Relative risk - Number Needed to Treat
Allows to calculate a relative risk (or risk ratio). The relative risk is the ratio of the proportions of cases having a positive outcome in two groups included in a prospective study.
In a prospective study cases are allocated to two groups and it is observed how many times the event of interest occurs.
The program optionally also calculates the Number Needed to Treat (NNT) with its 95% confidence interval.
This test is not performed on data in the spreadsheet, but on numbers you enter in a dialog box.
In the dialog box enter the number of cases with a positive (bad) and negative (good) outcome in the exposed and control groups.
Click Test to perform the test.
The program calculates the relative risk and a 95% confidence interval (Altman 1991, Daly 1998, Sheskin 2011). The relative risk is the ratio of the proportions of cases having a positive outcome in the two groups. If the value 1 is not in the range of the confidence interval, it can be concluded that the proportions are significantly different in the two groups, and there is an increased risk in one group compared to the other.
In the example, there was a positive outcome in 6 cases and a negative outcome in 44 cases in a group given treatment A. In a second group without treatment, 18 cases had a positive and 32 cases had a negative outcome.
The risk in the first group was 0.12 (6/50) and in the second group 0.36 (18/50). The relative risk for a positive outcome was 0.3333 (0.12/0.36) with a 95% confidence interval ranging from 0.1444 to 0.7696; the z-statistic is 2.574 and the associated P-value is 0.01. The conclusion is that there is a 3-fold decreased risk in the treatment A group, and this decrease is statistically significant (P=0.01).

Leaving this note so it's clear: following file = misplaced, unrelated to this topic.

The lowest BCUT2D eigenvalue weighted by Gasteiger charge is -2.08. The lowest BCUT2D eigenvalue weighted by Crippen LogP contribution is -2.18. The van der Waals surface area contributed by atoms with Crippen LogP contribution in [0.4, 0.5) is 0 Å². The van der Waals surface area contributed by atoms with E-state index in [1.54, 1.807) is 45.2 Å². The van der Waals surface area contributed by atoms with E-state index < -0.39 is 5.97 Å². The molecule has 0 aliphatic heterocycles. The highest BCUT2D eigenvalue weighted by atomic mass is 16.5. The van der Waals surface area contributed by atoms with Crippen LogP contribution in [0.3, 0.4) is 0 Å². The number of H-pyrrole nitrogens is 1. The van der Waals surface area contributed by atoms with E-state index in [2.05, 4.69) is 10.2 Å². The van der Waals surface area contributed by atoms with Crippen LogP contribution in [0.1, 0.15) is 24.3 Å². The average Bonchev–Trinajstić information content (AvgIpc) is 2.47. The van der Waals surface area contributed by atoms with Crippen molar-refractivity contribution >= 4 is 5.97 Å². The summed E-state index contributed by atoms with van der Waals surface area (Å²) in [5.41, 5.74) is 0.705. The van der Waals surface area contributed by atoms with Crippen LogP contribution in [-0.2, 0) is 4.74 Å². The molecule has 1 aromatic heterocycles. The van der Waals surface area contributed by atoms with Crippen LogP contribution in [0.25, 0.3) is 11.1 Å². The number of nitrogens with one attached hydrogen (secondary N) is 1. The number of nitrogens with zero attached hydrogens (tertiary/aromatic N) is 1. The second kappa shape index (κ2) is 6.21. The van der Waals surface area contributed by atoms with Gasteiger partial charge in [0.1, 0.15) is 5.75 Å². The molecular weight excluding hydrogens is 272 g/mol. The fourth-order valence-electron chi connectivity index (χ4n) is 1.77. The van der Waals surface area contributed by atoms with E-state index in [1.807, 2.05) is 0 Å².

Number Needed to Treat (NNT)
The number needed to treat (NNT) is the estimated number of patients who need to be treated with the new treatment rather than the standard treatment (or no treatment) for one additional patient to benefit (Altman 1998).
A negative number for the number needed to treat has been called the number needed to harm.
MedCalc uses the terminology suggested by Altman (1998) with NNT(Benefit) and NNT(Harm) being the number of patients needed to be treated for one additional patient to benefit or to be harmed respectively.
The 95% confidence interval is calculated according to Daly (1998) and is reported as suggested by Altman (1998).
In the Comment input field you can enter a comment or conclusion that will be included on the printed report.
- Altman DG (1991) Practical statistics for medical research. London: Chapman and Hall.
- Altman DG (1998) Confidence intervals for the number needed to treat. British Medical Journal 317: 1309-1312.
- Daly LE (1998) Confidence limits made easy: interval estimation using a substitution method. American Journal of Epidemiology 147: 783-790.
- Sheskin DJ (2011) Handbook of parametric and nonparametric statistical procedures. 5th ed. Boca Raton: Chapman & Hall /CRC.
Principles of Biostatistics
M Pagano, K Gauvreau
Principles of Biostatistics is aimed at students in the biological and health sciences who wish to learn modern research methods.
The book is divided into three parts. The first five chapters deal with collections of numbers and ways in which to summarize, explore, and explain them. The next two chapters focus on probability and introduce the tools needed for the subsequent investigation of uncertainty. It is only in the eighth chapter and thereafter that the authors distinguish between populations and samples and begin to investigate the inherent variability introduced by sampling, thus progressing to inference. Postponing the slightly more difficult concepts until a solid foundation has been established makes it easier for the reader to comprehend them.